The Eric Fischl lecture Wednesday didn't go off, there was a sign posted on the door of Solvent Space about some sort of travel difficulty, so instead I visited the show at nearby Artspace.
Angela Willcocks is really good! I'm glad that lecture was cancelled or I may have missed these. She's showing seven postcard size DVD animations, each running on a short loop, each based on one of the seven deadly sins.
Vanity - Starts off with an old woman looking at the camera and explaining the different changes and cosmetic procedures she would like to have - "I would love to have slanting eyes, like this", "naturally my teeth should be much wider and sharper than they are now", "I would like to see better" and "be able to give a really big smile, like I used to".
Funny thing is that as she is descibing these things and more animation lines are added she actually does begin to look more and more strong and magical and powerful, like a monster lioness. It doesn't seem so much like she is overly-concerned with her appearance but that she would like to be stronger and more vigorous, FIERCER and immortal. Really great.
Lust - A little golden boy, blond hair and ruby lips, shirtless (filmed from the shoulders up), standing under hot lights, running his hand through his hair and following through with a seventies finger snap and point to the camera, saying something like "pussycattin' baby, sexy!", over and over. Like some seventies six-year-old practicing his pick-up lines in the mirror, he doesn't seem to understand exactly what he is saying so the intonation and accent is different each time. Alternated with some disconcerting mugging and posing and pouting for the camera; he may not yet understand the language of seduction but even at this early age he is clearly becoming literate with it's images.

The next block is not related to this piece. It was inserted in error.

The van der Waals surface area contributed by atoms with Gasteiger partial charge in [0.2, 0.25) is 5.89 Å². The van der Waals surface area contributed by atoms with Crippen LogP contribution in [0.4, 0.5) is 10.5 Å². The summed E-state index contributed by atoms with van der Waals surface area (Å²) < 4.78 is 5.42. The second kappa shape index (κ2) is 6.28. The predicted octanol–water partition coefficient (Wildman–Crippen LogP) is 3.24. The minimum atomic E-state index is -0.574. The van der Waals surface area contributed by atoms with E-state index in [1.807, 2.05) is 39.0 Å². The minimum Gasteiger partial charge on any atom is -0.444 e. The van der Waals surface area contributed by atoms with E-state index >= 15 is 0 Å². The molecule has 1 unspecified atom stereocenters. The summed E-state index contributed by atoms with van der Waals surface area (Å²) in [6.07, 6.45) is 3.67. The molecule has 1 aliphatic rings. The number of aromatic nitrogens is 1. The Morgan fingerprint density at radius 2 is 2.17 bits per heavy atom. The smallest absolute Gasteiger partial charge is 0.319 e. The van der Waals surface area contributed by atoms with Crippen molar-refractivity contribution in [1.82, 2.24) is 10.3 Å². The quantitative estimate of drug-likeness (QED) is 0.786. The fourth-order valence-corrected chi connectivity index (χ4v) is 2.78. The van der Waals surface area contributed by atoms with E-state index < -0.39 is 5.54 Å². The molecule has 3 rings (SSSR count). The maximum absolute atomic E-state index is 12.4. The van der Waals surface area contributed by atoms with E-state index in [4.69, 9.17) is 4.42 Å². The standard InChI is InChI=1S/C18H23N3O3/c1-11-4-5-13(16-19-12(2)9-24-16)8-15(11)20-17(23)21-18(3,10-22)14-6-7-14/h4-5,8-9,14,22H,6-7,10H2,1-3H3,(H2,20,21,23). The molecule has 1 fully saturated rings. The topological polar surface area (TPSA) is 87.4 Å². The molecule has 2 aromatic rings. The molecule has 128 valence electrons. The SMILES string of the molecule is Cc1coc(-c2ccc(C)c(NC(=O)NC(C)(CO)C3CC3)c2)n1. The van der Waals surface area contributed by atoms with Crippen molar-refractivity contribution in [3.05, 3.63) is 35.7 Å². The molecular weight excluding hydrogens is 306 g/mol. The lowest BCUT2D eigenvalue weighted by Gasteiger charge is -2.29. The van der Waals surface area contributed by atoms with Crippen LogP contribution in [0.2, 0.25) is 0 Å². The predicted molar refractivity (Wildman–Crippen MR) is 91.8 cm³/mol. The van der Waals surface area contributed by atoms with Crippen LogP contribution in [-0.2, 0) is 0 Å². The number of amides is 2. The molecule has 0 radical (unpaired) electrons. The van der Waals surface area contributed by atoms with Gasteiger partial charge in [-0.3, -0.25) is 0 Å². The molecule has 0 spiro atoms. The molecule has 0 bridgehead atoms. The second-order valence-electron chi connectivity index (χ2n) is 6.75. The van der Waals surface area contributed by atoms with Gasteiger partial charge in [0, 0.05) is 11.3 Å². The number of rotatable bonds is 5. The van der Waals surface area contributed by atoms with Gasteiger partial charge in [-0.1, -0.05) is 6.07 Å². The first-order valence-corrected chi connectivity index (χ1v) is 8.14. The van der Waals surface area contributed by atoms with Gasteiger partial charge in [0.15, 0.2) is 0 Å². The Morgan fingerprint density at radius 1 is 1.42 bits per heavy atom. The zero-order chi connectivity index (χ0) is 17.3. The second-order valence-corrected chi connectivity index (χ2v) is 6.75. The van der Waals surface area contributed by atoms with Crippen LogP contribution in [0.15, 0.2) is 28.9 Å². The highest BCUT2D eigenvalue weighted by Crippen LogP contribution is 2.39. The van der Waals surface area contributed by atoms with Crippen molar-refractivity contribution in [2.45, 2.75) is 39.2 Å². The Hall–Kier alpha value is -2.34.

Hate - A little boy or girl, maybe the same from Lust, standing in a kitchen looking at the camera and shouting "I hate you!" - each shout is a different take so it isn't exactly the same sound each time, and with each shout a different scratchy and kinetic animated drawing is superimposed over his head and shoulders. For example: a priest's collar, a Ku Klux Klan hood, a black ski-mask, an Osama Bin Laden beard and turban, a Jewish guy with the black hat and long curls, a skull. Sounds corny but it is effective.
Jason Coates on Angela Willcocks and the two other artists showing at Artpsace here.